Imagine you’re trying a challenging boulder problem that requires three-dimensional movement. You see a right foothold in front of you and a left foothold out behind you. You know that you need to oppose pressure with your feet and perform a drop knee so that you can reach the next handhold, so you aggressively rotate your left knee inward and down as you move into position. Suddenly, you feel a grinding sensation in your knee, like a rock in a cheese grater. You then hear a loud pop. What just happened?
Knee injuries during climbing are frequent, but seldom discussed. They often occur during specialized movements such as heel hooking, drop knees, or highsteps. Or they can even occur from overuse, such as repeatedly landing while bouldering or during approaches and descents with a heavy pack.
Climbing, and the complex movements it demands, can place the knee in suboptimal positions that stress the ligaments and cartilage. This can occur in specialized movements such as drop knees when the large thigh bone (femur) torques inward on the smaller lower-leg bone (tibia). This movement stresses the structures on the inside of the knee, including the medial collateral ligament (MCL) and the meniscus.
Many climbers avoid routes that require specialized beta, such as aggressive drop knees, because they are uncomfortable with the movement required, even though it might be the most efficient solution. Then, when it comes time to onsight a problem and they haven’t fully integrated this move into their beta repertoire—but they try to pull it off anyway—they end up getting hurt. The drop-knee position is just one of several different specialized movement patterns that you can train on the ground to get stronger on the wall. Focusing on this training will not only strengthen the muscles that protect your knee, but also increase your ability, efficiency, and comfort while performing the actual movement when climbing.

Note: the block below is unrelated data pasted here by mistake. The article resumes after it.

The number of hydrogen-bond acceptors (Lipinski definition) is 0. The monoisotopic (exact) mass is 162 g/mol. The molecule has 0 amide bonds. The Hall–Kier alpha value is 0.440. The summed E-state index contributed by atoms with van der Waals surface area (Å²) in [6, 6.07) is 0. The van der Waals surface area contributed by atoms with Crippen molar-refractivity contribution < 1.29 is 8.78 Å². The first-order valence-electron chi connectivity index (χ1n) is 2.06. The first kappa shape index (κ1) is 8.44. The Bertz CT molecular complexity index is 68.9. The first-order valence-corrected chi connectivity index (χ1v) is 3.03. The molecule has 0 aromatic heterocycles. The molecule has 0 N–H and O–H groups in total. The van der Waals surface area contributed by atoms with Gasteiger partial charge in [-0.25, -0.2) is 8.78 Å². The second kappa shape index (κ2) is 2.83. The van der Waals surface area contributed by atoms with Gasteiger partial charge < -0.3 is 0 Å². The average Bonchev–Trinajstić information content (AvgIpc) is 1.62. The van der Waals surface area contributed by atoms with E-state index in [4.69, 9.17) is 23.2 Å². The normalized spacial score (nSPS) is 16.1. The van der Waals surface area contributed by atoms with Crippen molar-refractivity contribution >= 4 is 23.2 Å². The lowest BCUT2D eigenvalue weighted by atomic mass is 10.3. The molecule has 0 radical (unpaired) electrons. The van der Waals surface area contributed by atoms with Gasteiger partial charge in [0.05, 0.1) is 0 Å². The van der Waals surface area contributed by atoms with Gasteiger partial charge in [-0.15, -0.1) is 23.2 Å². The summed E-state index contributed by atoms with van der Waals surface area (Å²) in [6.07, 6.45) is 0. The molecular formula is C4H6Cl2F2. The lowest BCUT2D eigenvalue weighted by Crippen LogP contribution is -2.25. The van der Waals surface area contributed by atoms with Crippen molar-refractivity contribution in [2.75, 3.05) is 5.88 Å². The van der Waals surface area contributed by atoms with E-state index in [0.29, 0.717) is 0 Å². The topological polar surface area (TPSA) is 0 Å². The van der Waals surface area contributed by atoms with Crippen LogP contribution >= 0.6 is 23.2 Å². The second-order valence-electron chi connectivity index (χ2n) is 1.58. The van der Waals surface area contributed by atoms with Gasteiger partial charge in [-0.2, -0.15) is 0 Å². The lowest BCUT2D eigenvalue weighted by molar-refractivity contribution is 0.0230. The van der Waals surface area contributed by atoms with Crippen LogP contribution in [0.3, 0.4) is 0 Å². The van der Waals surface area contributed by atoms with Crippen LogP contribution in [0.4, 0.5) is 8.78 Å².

Recommended Exercise: Resisted Drop Knee with Overhead Press
Perform the exercise below to improve and reinforce the movement pattern of a drop knee in climbing. This exercise coordinates stability between the opposing pressure of both feet and your reaching arm. Good strength and control in your hips allow you to rotate your hip and knee as a unit during a drop knee. In addition, this exercise will also strengthen the muscles that help you absorb shock from landing while bouldering, or during approaches and descents with a heavy pack.
- Begin standing upright with your feet shoulder-width apart
- Pivot your feet so that your hips and torso turn toward one side of your body, making a complete 90-degree turn
- Your back heel should come off the ground as you drop that knee toward the ground
- The weight in your front foot should be in your toes
- Hold a dumbbell or any weighted item on the drop knee side of your body. Press it overhead as you perform the drop knee
- Your front knee will bend to about 90 degrees, taking most of your body weight
- Hold this “dropped” position for 3 seconds, stand up, and then repeat
3 sets of 10 repetitions per side
Perform this movement, with reaches in various directions, to mimic more of an actual “drop-knee” move.
Dr. Jared Vagy, a doctor of physical therapy and an experienced climber, has devoted his career and studies to climbing-related injury prevention, orthopedics, and movement science. He authored the Amazon best-selling book Climb Injury-Free, and is a frequent contributor to Climbing Magazine. He is also a professor at the University of Southern California, an internationally recognized lecturer, and a board-certified orthopedic clinical specialist.
For more injury-prevention tips like this one, take Dr. Vagy and Climbing Magazine’s 8-week AIM Adventure U course Strength Training for Injury Prevention. You’ll learn how to avoid common climbing injuries by strengthening your shoulders, wrists, fingers, hips, knees, ankles, and abs. With the help of pro climber Sasha DiGiulian, Climbing Magazine and Dr. Vagy take you through world-class warmups, workouts, and techniques to strengthen your upper body, lower body, and core. Best of all, this 8-week course only costs $100, and you can take it over and over again.